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Gregory Irwin

Sustaining Member
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Gregory Irwin last won the day on May 5

Gregory Irwin had the most liked content!

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About Gregory Irwin

  • Rank

  • Birthday September 21

Profile Information

  • Occupation
    1st Assistant Camera
  • Location
    Work is based out of Los Angeles but I live elsewhere.
  • My Gear
    Panavision, Arriflex, IMAX, Sony
  • Specialties
    Greg is a veteran first assistant cameraman who specializes in feature film production based in Hollywood, California. His experience spans 40 years with numerous major studio, feature length motion pictures that are recognized world-wide. He is a member of the International Cinematographers Guild and The Society of Camera Operators.

    In 1989, Greg founded and still leads Latitude 33 Motion Picture Services, LLC that provides motion picture camera technology and related services to the motion picture industry. Clients include Universal Pictures, Warner Bros., Paramount Pictures, Disney, DreamWorks, HBO, CBS, Sony, as well as Panavision, Otto Nemenz, INT and Keslow Camera.

    In 2016, The Society of Camera Operators honored Greg with their Lifetime Achievement Award for extraordinary service as a camera technician. The tribute video can be viewed on the "About Me" tab of this profile.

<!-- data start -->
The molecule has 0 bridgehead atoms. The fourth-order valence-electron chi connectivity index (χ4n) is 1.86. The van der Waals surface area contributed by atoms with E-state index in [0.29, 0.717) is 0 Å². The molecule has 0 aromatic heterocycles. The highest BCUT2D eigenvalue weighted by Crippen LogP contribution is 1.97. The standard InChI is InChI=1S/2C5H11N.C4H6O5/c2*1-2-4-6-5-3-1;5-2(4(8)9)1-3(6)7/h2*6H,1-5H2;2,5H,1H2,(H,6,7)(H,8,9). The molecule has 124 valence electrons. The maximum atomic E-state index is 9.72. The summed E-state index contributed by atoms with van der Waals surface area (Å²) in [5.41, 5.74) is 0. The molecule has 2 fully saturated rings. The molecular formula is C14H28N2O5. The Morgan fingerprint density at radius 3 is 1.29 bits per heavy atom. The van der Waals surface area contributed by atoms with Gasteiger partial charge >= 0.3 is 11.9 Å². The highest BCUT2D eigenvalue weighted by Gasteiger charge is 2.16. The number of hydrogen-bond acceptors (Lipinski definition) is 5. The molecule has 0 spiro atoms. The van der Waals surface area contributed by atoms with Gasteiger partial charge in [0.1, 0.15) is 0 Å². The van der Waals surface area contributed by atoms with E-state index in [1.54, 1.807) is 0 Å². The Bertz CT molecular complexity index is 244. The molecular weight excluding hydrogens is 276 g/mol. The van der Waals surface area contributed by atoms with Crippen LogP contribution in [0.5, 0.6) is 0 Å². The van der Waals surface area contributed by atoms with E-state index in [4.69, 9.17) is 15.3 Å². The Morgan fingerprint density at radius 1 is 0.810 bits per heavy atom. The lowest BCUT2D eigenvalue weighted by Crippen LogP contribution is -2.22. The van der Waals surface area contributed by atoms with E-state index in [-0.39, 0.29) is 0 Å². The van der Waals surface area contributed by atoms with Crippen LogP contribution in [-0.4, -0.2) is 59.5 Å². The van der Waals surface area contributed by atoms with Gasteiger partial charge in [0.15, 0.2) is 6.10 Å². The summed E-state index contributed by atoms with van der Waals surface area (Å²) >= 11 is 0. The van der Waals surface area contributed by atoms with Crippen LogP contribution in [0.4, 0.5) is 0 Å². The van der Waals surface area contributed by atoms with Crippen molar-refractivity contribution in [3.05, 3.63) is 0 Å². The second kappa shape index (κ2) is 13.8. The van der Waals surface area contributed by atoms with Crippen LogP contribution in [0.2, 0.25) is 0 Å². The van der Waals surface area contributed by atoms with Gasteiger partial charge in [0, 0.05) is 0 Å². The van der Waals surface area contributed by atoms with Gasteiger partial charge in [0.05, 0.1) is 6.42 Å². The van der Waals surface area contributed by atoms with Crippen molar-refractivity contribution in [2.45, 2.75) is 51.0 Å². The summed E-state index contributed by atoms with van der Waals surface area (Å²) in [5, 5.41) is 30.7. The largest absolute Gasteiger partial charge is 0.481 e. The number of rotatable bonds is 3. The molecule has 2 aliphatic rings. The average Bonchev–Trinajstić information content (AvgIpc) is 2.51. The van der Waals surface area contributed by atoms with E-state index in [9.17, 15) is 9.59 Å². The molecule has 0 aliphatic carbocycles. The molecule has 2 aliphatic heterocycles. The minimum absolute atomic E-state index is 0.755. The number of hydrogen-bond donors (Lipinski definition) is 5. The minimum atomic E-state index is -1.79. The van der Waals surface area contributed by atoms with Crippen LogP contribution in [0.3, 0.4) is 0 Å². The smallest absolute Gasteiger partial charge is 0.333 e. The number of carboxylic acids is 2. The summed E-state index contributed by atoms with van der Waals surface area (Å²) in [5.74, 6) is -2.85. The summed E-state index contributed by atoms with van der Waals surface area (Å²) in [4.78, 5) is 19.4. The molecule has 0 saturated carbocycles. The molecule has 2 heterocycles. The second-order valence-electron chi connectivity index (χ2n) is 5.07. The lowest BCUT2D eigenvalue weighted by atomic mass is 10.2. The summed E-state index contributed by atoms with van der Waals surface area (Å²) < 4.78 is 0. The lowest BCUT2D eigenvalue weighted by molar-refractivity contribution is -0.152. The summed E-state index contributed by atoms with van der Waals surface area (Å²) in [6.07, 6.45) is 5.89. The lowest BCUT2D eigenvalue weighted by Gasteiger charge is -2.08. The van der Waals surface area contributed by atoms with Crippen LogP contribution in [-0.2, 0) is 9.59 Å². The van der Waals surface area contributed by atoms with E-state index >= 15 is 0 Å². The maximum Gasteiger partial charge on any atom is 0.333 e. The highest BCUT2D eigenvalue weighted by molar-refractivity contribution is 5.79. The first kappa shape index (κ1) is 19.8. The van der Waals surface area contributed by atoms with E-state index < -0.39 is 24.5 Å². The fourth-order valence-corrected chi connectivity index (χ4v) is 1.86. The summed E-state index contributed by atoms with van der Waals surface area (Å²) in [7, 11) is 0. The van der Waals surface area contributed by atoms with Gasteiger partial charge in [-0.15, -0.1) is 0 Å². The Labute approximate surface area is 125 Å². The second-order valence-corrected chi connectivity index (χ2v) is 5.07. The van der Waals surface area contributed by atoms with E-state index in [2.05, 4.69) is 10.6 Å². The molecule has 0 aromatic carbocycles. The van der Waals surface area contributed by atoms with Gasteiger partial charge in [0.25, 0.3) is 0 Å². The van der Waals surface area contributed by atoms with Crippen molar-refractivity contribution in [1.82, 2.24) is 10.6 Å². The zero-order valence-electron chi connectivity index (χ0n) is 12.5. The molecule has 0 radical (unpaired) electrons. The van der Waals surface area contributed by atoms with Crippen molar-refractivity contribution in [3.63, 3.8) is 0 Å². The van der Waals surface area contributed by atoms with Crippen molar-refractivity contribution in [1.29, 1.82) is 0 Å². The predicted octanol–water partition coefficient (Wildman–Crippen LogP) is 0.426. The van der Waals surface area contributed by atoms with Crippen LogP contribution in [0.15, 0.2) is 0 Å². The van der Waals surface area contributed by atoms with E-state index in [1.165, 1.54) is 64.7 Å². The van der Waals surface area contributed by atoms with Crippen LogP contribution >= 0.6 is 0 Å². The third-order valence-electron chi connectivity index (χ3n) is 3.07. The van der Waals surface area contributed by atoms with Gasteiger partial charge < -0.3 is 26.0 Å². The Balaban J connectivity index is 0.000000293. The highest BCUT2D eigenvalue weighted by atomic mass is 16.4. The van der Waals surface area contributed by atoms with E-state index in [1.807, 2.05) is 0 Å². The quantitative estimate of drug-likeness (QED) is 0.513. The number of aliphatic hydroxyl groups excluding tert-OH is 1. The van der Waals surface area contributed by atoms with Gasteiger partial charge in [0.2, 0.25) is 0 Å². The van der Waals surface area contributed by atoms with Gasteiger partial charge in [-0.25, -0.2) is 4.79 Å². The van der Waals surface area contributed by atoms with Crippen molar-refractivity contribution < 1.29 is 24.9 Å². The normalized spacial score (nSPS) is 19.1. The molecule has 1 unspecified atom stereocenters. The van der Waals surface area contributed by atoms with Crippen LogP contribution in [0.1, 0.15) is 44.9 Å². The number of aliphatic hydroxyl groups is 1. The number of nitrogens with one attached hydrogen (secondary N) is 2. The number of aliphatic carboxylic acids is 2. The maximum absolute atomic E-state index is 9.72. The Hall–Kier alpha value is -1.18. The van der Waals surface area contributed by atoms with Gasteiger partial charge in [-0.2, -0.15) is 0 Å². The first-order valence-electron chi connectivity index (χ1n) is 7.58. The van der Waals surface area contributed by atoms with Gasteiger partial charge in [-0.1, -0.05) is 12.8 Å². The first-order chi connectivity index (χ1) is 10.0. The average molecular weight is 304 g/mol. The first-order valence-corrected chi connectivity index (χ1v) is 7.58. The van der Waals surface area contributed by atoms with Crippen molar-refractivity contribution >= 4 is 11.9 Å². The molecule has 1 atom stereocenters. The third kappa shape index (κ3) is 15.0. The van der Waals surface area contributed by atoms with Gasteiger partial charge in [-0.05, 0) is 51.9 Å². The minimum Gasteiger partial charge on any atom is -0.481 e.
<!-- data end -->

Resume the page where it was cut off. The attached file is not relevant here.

Greg is happily married to his beloved wife, Rosie, and has two beautiful daughters, an incredible son-in-law and two wonderful grandchildren.

Contact Methods

  • Website URL
    http://www.imdb.com/name/nm0410389/

Recent Profile Visitors

27682 profile views
  1. Ha! I just bought it! G
  2. Thanks for the info as well Miguel. I've never used the mini Hawks and would love to test them sometime. As for the rest of the Hawk lenses, the excessive flaring and the inability to handle any amount of sourcey backlight (such as a bright window in the bg) drives me crazy. They are also just too big and heavy. G
  3. Thanks Manu! Great information. My wife and I have gotten hooked on the series during this COVID-19 hostage crisis. I actually guessed that they were Hawk lenses. They sport all of the hallmark characteristics such as an overall softness, veiling and flaring. I personally am not a fan. If the DP wanted imperfect optics, he got them! But the show is awesome and overall looks terrific. I feel for the focus pullers since they were tasked with an almost impossible job of keeping these T1 lenses in focus. They did a very good job considering their compromised position with these lenses. Cheers to them! G
  4. Anyone have any info on what lenses they used? G
  5. This morning I received the horrible news that another icon in cinematography has passed away. Denny Clairmont fell yesterday in his kitchen at home and never recovered. He was in his 70s. Denny, along with his brother Terry, owned and operated Clairmont Camera which supplied numerous Hollywood productions and camera departments for over three decades. They were a powerhouse in the industry. I personally had prepped cameras for movies at Clairmont Camera dating back to 1980 till they sold their inventory to Keslow Camera just a few years ago. Denny as well celebrated as he was, had just started to enjoy his retirement. We will all miss his graciousness, his knowledge and mostly, his friendship. G